Abstract Body

Triple-drug antiretroviral prophylaxis of zidovudine (AZT)/lamivudine (3TC)/nevirapine (NVP) for high risk HIV-exposed neonates is recommended within the Thai national program. However, there are limited data about the safety and drug concentration achieved with this regimen initiated at birth.

Prospective cohort of infants born from HIV-infected pregnant women in 4 clinical sites in Thailand. Neonates with high risk of HIV transmission (mother has HIV RNA >50 copies/mL prior to delivery or received ART <12 weeks) received AZT and 3TC twice daily, plus NVP (4 mg/kg/dose) once daily, for 6 weeks. As a control group, neonates with standard risk of HIV transmission who received 4-weeks of AZT were also enrolled. Blood for complete blood count, aspatate transaminase (AST), alanine transaminase (ALT) were drawn at birth, aged 1, 2 and 4 month. Adverse events were graded according to DAIDS toxicity table 2014. Sparse plasma NVP concentrations were collected at week 1, 2 and 4 and assayed by a validated liquid chromatography-triple quadrupole mass spectrometry assay. Target NVP plasma trough concentration for prophylaxis was >100 ng/mL.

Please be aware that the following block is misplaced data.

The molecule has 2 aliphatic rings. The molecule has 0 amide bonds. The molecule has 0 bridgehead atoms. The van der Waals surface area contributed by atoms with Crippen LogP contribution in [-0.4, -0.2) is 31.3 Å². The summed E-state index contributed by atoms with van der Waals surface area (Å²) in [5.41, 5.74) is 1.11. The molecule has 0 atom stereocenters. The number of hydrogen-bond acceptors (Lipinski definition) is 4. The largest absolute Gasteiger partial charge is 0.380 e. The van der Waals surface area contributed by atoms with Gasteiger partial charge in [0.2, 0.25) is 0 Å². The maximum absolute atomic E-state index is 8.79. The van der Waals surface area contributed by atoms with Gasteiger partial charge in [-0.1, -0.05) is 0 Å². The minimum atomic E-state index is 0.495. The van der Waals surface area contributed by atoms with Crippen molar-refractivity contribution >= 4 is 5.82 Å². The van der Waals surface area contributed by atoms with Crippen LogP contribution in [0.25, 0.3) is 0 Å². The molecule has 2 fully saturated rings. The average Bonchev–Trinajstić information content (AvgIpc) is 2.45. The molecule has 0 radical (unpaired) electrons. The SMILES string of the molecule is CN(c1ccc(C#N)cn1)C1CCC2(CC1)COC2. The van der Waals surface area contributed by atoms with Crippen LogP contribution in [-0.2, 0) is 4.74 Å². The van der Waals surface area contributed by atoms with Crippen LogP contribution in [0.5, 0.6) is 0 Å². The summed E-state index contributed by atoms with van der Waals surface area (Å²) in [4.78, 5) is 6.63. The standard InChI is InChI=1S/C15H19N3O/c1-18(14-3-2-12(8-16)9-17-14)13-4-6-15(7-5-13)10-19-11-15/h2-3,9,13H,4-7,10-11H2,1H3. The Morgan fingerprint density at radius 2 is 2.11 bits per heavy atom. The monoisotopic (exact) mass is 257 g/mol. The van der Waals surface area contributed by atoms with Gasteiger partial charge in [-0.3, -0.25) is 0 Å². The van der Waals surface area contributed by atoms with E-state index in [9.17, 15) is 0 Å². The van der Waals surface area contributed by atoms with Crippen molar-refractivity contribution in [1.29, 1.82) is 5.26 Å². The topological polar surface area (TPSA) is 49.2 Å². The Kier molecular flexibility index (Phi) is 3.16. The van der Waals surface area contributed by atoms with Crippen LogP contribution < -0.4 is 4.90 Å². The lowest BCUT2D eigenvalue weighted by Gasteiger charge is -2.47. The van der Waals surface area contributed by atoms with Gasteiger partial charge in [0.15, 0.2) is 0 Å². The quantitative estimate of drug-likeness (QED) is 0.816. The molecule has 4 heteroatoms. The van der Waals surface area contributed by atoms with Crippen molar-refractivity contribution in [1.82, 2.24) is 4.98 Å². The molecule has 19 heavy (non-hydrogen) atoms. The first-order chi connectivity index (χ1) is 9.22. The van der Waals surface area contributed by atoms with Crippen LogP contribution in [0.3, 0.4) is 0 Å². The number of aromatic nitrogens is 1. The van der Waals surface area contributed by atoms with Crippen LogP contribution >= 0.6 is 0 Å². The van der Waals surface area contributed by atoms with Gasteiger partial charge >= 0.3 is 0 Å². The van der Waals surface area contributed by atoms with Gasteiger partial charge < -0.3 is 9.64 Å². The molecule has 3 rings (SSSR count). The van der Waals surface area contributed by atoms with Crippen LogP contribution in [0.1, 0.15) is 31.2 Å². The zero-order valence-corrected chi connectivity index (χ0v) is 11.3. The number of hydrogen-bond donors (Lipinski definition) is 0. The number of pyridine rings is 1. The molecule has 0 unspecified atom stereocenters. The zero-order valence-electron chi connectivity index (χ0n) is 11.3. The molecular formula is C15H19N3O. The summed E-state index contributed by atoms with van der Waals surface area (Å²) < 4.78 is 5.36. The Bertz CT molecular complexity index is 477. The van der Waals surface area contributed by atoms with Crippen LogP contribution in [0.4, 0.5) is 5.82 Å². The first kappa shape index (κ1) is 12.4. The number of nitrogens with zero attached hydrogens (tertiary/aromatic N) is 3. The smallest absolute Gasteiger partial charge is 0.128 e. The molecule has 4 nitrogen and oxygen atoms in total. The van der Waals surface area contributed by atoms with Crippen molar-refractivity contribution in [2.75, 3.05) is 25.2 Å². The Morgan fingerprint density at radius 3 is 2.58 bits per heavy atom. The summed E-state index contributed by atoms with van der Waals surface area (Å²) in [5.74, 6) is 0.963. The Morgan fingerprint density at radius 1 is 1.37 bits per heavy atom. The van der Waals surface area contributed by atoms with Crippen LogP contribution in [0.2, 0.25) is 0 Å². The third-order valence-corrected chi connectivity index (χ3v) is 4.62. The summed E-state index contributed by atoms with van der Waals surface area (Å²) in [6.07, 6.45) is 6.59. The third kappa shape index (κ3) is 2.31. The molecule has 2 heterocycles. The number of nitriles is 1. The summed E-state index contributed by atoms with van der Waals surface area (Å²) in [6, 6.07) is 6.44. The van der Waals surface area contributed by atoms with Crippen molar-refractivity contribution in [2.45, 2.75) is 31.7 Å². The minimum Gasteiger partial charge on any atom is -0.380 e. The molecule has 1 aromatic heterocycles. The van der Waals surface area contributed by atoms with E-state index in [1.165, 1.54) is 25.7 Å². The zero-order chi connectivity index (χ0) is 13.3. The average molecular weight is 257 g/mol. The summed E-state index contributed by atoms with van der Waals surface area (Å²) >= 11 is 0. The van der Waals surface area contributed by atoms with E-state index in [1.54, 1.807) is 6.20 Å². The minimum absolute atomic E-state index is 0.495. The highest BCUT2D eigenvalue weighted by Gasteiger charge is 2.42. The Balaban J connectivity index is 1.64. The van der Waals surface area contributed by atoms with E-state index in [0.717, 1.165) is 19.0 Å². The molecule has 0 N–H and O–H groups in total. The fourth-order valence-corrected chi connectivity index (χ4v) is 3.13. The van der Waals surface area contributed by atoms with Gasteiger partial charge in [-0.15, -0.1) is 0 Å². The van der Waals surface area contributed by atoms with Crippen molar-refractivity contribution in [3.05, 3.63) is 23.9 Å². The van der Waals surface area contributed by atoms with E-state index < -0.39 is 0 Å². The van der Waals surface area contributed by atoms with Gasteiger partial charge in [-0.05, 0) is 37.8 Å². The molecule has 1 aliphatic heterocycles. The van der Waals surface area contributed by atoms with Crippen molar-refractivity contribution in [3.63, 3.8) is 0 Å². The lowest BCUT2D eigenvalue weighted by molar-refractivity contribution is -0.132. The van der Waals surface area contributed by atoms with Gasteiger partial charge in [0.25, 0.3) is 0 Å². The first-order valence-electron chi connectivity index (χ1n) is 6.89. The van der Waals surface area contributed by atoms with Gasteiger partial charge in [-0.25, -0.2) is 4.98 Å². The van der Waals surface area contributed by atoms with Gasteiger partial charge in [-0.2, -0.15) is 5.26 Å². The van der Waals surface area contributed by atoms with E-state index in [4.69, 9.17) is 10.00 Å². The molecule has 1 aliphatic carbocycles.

From October 2015 to August 2016, 94 infants were enrolled. 31 neonates received triple ARV prophylaxis and 63 infants received AZT only. Overall, median (IQR) gestational age and birth weight were 38 (37-39) weeks and 2.8 (2.5-3.2) kg, respectively. Maternal ART during pregnancy were 39 (42%) TDF/3TC/EFV, 13 (14%) AZT/3TC/LPV/r, 11 (12%) TDF/3TC/LPV/r and 28 (30%) others. Median (IQR) infant hemoglobin at week 1 and 4 were 16.3 (15.3-18.1) and 10.4 (9.3-11.7) g/dL with no significant difference between the groups. There was no difference in adverse event rates between triple and AZT prophylaxis; all grade anemia (43.6% vs 39.9%), grade 3-4 anemia (3.2% vs 3.1%), all grade neutropenia (3.2% vs 3.0%), grade 3-4 neutropenia (1.1% vs 0.3%), elevated AST (1.1% vs. 1.5%), and elevated ALT (3.2 vs. 4.0%). No infants were diagnosed HIV-infected at age 4 months. NVP concentrations were available from 18 infants: geometric mean (%CV) plasma NVP concentrations were 3075 (67), 2109 (92) and 1438 (72) ng/mL at weeks 1, 2 and 4, respectively (Figure 1). All infants maintained nevirapine concentrations >100 ng/mL during the first 4 weeks.

Triple ART infant prophylaxis with 6-weeks of AZT/3TC/NVP in high risk HIV-exposed infants appears to be safe with high NVP concentrations being rapidly achieved and maintained during the first 4 weeks of life.